August 27, 2009 at 1:46 am #165
I say, attempting to add DTMF tone to old fm 2 meter radios via the microphone.
. Maybe this is a non issue, but i own a very old 2 meter rig and would like to be able
to use it for IRLP NODE access. There are tons of old tone telephones on garage sales
for practically nothing. Usually the red and green wires denote the wires to use and
the are in the center of the modular plug. you can wire a 9 volt battery to these two leads
and can test it for useability and should be able to talk into the phone and hear your
voice in the receiver of the hand set. Other well filtered power supplies such as the
wall warts as they are called, will work as long as they don't exceed 20 volts for safty.
Although your local phone system still works on 48volts DC. Don't worry about polarity.
The tone could be introduced to a mic connection thru a capacitor of say 10mf at a voltage
greater than the power supply you are using. From the red and green wire on the
telephone cord, is connected to the power supply. Using one connection as a ground to the
radio, and the remaining red wire for example as the tone source, coupled thru a capacitor and
a 10K ohm resistor in series into a mic connection. I will post further circuitry on this subject
swhen time permits, PAUL K0YNESeptember 10, 2009 at 1:55 am #525
This is just another comment about the DTMF add on to old radios.
I never bothered to see the amplitude of the tones output, but would think they are very small indeed.
I believe that an outboard audio amplifier might be needed to give the tones a boost into the microphone jack for example. A simplified two transistor arrangement could be used incorporating a output adjustment. My Icom 2200H has a very loud tone output and is just a little too much. But still using the old telephone touch tone pad is ideal, because it is cheap and just a little engineering on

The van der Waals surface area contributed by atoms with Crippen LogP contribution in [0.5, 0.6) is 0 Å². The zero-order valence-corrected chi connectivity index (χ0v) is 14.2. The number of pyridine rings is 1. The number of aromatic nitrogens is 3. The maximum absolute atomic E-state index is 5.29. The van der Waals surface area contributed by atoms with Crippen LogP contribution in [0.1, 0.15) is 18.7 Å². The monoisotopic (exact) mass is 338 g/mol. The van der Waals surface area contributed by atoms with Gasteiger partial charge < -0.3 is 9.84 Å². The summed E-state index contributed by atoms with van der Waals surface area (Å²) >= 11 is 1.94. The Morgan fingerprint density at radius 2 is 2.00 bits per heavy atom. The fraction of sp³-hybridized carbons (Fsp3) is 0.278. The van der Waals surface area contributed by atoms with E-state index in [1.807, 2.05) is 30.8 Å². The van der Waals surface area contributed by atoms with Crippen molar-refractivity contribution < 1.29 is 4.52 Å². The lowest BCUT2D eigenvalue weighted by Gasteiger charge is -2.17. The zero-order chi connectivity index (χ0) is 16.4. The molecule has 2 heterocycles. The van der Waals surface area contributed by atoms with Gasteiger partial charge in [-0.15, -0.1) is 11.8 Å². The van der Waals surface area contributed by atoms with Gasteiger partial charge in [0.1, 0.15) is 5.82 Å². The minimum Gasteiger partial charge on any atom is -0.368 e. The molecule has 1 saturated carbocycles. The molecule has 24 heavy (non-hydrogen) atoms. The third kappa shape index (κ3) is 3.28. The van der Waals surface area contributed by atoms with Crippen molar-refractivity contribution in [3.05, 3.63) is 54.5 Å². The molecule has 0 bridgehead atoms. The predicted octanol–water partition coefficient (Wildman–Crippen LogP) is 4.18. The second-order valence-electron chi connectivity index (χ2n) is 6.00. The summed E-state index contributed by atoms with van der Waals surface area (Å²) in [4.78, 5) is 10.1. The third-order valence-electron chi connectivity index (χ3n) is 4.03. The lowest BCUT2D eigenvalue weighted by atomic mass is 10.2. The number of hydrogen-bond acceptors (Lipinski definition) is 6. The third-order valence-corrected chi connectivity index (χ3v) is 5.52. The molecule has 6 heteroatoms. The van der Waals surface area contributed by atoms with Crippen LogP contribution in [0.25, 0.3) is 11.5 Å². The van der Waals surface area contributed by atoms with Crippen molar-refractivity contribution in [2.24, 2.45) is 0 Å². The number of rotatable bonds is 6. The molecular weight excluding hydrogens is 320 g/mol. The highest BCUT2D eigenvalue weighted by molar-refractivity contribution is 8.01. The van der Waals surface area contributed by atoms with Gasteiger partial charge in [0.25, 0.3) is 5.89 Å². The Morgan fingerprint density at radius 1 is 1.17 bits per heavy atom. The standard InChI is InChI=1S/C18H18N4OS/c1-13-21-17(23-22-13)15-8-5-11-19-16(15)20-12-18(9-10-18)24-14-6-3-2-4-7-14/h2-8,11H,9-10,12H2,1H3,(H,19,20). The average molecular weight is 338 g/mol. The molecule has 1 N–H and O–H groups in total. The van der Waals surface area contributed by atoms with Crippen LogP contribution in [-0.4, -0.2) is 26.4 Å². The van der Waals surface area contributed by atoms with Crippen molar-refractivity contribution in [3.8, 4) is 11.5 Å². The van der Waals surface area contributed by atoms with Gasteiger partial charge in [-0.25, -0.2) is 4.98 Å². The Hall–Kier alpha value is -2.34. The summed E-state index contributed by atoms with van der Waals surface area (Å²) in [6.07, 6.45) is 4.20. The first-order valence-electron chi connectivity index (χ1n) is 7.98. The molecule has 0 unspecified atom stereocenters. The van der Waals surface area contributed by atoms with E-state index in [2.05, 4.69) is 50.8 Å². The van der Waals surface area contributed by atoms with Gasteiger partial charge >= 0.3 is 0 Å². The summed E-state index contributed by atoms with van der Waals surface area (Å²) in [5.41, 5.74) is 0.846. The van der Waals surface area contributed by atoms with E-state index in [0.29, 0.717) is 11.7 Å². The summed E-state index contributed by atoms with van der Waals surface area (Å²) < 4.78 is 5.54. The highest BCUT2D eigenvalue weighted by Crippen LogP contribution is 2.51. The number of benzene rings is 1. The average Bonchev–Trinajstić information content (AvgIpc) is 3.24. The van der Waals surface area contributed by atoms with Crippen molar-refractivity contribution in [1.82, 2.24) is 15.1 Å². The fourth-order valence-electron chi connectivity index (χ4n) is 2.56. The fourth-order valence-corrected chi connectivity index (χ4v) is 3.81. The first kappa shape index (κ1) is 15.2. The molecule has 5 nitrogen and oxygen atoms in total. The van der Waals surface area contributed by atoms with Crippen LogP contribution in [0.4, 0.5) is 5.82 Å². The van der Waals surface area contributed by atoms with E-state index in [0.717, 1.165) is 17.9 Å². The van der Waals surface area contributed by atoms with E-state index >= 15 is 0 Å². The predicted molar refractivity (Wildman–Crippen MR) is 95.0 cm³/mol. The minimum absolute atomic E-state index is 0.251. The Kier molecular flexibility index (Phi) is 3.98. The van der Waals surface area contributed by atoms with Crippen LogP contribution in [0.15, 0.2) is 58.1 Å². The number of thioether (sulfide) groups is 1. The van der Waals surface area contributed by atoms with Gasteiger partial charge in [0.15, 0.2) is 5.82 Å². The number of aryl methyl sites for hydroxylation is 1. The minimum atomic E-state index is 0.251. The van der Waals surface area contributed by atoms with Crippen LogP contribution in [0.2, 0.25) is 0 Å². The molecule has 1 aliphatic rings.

a transistor arrangement may be enough to drive a small speaker that could be placed near the microphone to couple the tones needed to access a IRLP node or reflector. I know that not everyone could build this contraption, but I believe it could breath new life in some of our older 2 meter radios and including the UHF radios. More data will follow when I can take time to experiment with the tone pads and the outboard audio amplifiers. Maybe you have a preamp somewhere that would fill in this gap.
paul, K0YNESeptember 19, 2009 at 1:31 am #526
Just another idea I just stumbled across while using Multipsk version 4.15 having DTMF TONES…
The Program has the DTMF button half way down and to the left of center among the modes
next to throb… since i don't know how fast the tones can be entered, I put six spaces between
each of the four numbers of the reflector or node. This seems to slow down the tones enough to be
similar to how fast you can enter four digits by hand. I believe this can work when the microphone is
placed near the computers speaker. It is worth trying. Let me know if this will work?.
Just use the tx button at the bottom of screen and then to rx.
Paul K0YNESeptember 19, 2009 at 2:01 am #527
The Multipsk DTMF worked fine for me the first time. There may be some factors that could limit the
generated tones when transmitted. Microphone quality, speaker quality and maybe too little or too much
output. Some computer speakers are really tinny sounding , but they may work. I transmitted from my speaker to the microphone, not too loud and still brought the node I was calling up the first time.
So, this may be a really cheap and easy way to use old 2 meter rigs and sort of add DTMF.
May be other circuity following this string, but for now, this may solve your problems as well. It did mine.
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